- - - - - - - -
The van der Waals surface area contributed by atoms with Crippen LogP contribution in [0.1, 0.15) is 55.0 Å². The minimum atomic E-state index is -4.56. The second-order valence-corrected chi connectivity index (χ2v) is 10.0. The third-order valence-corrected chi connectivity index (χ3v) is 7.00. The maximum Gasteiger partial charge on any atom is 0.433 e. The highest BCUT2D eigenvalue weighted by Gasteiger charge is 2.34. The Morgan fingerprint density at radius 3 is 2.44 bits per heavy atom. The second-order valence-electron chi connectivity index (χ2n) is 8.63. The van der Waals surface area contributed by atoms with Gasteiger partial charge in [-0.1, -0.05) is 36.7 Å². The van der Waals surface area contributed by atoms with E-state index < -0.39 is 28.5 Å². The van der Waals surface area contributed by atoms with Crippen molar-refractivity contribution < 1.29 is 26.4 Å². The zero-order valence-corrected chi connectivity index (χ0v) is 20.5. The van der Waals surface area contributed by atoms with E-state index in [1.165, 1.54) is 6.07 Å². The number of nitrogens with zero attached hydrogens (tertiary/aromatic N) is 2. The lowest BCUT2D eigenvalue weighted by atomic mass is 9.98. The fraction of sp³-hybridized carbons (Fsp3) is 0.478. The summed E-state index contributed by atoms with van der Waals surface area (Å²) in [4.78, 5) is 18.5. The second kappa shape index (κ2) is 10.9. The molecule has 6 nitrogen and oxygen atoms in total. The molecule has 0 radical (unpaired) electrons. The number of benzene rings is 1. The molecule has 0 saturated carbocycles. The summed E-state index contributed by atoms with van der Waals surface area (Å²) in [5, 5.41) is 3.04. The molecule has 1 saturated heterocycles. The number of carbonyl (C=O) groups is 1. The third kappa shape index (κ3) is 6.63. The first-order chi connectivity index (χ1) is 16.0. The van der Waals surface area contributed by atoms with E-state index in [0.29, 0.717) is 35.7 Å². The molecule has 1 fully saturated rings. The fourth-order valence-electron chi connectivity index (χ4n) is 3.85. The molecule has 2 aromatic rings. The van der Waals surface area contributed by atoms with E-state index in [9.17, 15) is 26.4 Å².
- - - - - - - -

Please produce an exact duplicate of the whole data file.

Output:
The van der Waals surface area contributed by atoms with Crippen LogP contribution in [0.1, 0.15) is 55.0 Å². The minimum atomic E-state index is -4.56. The second-order valence-corrected chi connectivity index (χ2v) is 10.0. The third-order valence-corrected chi connectivity index (χ3v) is 7.00. The maximum Gasteiger partial charge on any atom is 0.433 e. The highest BCUT2D eigenvalue weighted by Gasteiger charge is 2.34. The Morgan fingerprint density at radius 3 is 2.44 bits per heavy atom. The second-order valence-electron chi connectivity index (χ2n) is 8.63. The van der Waals surface area contributed by atoms with Gasteiger partial charge in [-0.1, -0.05) is 36.7 Å². The van der Waals surface area contributed by atoms with E-state index < -0.39 is 28.5 Å². The van der Waals surface area contributed by atoms with Crippen molar-refractivity contribution < 1.29 is 26.4 Å². The zero-order valence-corrected chi connectivity index (χ0v) is 20.5. The van der Waals surface area contributed by atoms with E-state index in [1.165, 1.54) is 6.07 Å². The number of nitrogens with zero attached hydrogens (tertiary/aromatic N) is 2. The lowest BCUT2D eigenvalue weighted by atomic mass is 9.98. The fraction of sp³-hybridized carbons (Fsp3) is 0.478. The summed E-state index contributed by atoms with van der Waals surface area (Å²) in [4.78, 5) is 18.5. The second kappa shape index (κ2) is 10.9. The molecule has 6 nitrogen and oxygen atoms in total. The molecule has 0 radical (unpaired) electrons. The number of benzene rings is 1. The molecule has 0 saturated carbocycles. The summed E-state index contributed by atoms with van der Waals surface area (Å²) in [5, 5.41) is 3.04. The molecule has 1 saturated heterocycles. The number of carbonyl (C=O) groups is 1. The third kappa shape index (κ3) is 6.63. The first-order chi connectivity index (χ1) is 16.0. The van der Waals surface area contributed by atoms with E-state index in [0.29, 0.717) is 35.7 Å². The molecule has 1 fully saturated rings. The fourth-order valence-electron chi connectivity index (χ4n) is 3.85. The molecule has 2 aromatic rings. The van der Waals surface area contributed by atoms with E-state index in [9.17, 15) is 26.4 Å².